JB: I have a couple of feature scripts that I’m working on, but neither are close to production yet. The next project I’m likely to release is an interactive VR narrative series, which hopefully should see the first chapter out by the end of the year. Neutral Ground Films, which is Sean Donnelly, Jason Waggenspack, and myself, always has several projects in process. The True Don Quixote, a feature film starring Tim Blake Nelson and Jacob Batalon, which Jason Waggenspack produced, will release this Fall. Waggenspack and Donnelly are also working on a documentary called Abby’s Joy about the use of medical cannabis in the treatment of autism, and an unscripted comedy series, Two Magicians Walk Into a Bar, with New Orleans magician/comedian Michael Dardant. We believe strongly in the local film industry and in promoting projects that originate in the state. There are so many talented actors and filmmakers here, and we’re excited to be a small part of that community.

BA: Mike Scott wrote on NOLA.com that “Buch and company have accomplished something important, and something many regional filmmakers have for the past couple of decades struggled with: They have secured a way to ensure their work will be seen.” What advice would you give other filmmakers (local and beyond) who want their stories to be seen?

JB: This really was our focus. Too many projects don’t make it to their audience, even when they are fantastic and do everything else right. We wanted to do what we could to make sure that people can see the series if they want to. Prime Video was, again, a good fit for that, as it allows anyone who subscribes to Amazon Prime to watch the series for no additional cost. That means we don’t have to convince someone to spend $15, $10, or even $5 to get them to watch the series, but unlike other services that give that kind of accessibility, Prime Video also offers us an opportunity to recover our production budget in the process and, with enough views, continue on to season 2.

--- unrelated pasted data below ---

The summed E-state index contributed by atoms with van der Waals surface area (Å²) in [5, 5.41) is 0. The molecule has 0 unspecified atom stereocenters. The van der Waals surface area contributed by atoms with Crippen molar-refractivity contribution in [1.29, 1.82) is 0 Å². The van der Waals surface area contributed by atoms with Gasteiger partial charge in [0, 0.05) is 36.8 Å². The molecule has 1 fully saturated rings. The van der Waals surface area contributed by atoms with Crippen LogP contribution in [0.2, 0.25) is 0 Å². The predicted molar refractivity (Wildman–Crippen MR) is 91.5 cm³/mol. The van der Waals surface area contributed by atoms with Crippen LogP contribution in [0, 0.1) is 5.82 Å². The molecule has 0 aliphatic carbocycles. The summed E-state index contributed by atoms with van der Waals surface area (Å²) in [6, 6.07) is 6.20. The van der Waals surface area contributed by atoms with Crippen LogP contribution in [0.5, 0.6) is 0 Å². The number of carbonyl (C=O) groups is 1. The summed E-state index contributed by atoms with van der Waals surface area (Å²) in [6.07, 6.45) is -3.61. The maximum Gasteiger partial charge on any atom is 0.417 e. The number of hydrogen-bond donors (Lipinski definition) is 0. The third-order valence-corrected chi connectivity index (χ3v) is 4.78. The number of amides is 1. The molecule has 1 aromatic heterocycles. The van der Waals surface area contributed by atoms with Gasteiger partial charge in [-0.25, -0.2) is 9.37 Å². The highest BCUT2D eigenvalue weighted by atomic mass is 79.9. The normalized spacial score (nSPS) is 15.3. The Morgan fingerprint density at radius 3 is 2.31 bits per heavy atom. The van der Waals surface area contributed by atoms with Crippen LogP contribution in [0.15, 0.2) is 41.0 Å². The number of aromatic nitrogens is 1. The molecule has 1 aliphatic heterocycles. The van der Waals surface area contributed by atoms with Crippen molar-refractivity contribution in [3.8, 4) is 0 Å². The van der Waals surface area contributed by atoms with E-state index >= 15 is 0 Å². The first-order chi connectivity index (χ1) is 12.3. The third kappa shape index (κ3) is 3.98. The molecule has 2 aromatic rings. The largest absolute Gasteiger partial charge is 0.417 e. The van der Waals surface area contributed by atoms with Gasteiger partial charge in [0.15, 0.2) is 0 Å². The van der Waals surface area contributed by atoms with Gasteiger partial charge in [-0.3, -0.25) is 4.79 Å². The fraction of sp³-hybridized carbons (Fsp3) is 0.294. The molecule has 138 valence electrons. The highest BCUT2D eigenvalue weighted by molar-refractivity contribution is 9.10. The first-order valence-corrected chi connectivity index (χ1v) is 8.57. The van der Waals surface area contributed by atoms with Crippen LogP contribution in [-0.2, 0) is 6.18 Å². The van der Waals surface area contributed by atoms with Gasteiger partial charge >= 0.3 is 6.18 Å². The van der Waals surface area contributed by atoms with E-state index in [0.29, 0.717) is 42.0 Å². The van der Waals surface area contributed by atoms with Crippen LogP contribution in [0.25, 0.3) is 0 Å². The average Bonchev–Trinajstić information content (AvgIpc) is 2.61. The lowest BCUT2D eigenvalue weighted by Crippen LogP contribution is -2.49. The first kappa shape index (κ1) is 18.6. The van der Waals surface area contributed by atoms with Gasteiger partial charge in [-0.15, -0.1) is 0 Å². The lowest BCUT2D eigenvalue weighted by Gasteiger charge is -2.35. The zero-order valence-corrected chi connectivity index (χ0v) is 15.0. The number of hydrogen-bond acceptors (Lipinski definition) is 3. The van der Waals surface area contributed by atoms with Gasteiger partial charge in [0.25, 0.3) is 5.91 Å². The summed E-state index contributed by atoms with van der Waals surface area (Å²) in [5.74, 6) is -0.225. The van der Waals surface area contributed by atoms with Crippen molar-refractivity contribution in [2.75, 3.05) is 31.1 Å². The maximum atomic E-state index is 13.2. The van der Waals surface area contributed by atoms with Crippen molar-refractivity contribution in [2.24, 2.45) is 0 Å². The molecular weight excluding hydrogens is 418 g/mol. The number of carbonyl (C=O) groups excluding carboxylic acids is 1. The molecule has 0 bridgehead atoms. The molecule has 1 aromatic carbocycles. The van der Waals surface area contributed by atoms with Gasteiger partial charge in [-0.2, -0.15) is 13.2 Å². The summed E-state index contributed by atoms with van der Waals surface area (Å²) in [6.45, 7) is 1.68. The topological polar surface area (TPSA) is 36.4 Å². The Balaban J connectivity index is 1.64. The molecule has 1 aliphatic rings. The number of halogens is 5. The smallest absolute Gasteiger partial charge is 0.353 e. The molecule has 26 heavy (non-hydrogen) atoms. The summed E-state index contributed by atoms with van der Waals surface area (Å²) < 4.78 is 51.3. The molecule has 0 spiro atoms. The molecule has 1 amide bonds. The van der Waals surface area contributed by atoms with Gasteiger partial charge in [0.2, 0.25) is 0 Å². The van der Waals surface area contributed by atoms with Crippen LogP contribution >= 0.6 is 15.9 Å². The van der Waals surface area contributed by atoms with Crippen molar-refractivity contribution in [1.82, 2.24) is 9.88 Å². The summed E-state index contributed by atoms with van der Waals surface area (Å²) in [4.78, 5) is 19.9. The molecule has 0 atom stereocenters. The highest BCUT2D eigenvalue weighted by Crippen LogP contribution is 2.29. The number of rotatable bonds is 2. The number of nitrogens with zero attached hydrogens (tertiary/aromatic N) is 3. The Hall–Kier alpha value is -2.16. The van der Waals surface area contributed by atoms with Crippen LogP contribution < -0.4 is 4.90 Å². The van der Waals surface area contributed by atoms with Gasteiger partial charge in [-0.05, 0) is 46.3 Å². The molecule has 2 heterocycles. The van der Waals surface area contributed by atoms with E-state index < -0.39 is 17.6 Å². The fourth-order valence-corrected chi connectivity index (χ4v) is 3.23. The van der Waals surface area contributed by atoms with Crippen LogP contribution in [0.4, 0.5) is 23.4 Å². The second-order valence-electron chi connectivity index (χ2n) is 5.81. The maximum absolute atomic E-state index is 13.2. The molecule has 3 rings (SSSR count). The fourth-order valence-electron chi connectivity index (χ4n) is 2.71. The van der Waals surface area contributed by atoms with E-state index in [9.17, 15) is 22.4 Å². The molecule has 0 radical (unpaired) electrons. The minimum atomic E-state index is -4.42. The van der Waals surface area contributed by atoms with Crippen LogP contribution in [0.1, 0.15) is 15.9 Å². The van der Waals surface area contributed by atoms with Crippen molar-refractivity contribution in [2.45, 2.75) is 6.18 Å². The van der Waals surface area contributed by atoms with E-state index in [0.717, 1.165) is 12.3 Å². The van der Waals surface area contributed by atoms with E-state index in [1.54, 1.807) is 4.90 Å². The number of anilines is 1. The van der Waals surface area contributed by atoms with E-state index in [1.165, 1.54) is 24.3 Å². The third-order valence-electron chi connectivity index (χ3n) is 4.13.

The advice that I would give to other filmmakers is to research the different options and to figure out what the best outlet is going to be for your project. There are so many niche streaming services now, and if you fit into one of those, then you may find more viewers than on one of the larger sites. The tools are out there to get your work onto a platform where it can be seen, but with so much content available now, catching your audience’s attention is harder than ever. There are a lot of benefits to aiming for a narrower group who might love your project instead of a wider audience that might only like it, or worse, never even know it exists. I hope that we’ve been able to do that.


Bill Arceneaux has been an independent writer and film critic in the New Orleans area since 2011, working with outlets like Film Threat, DIG Baton Rouge, Crosstown Conversations, and Occupy. He is a member of the Southeastern Film Critics Association and is Rotten Tomatoes approved. Follow him on Twitter: @billreviews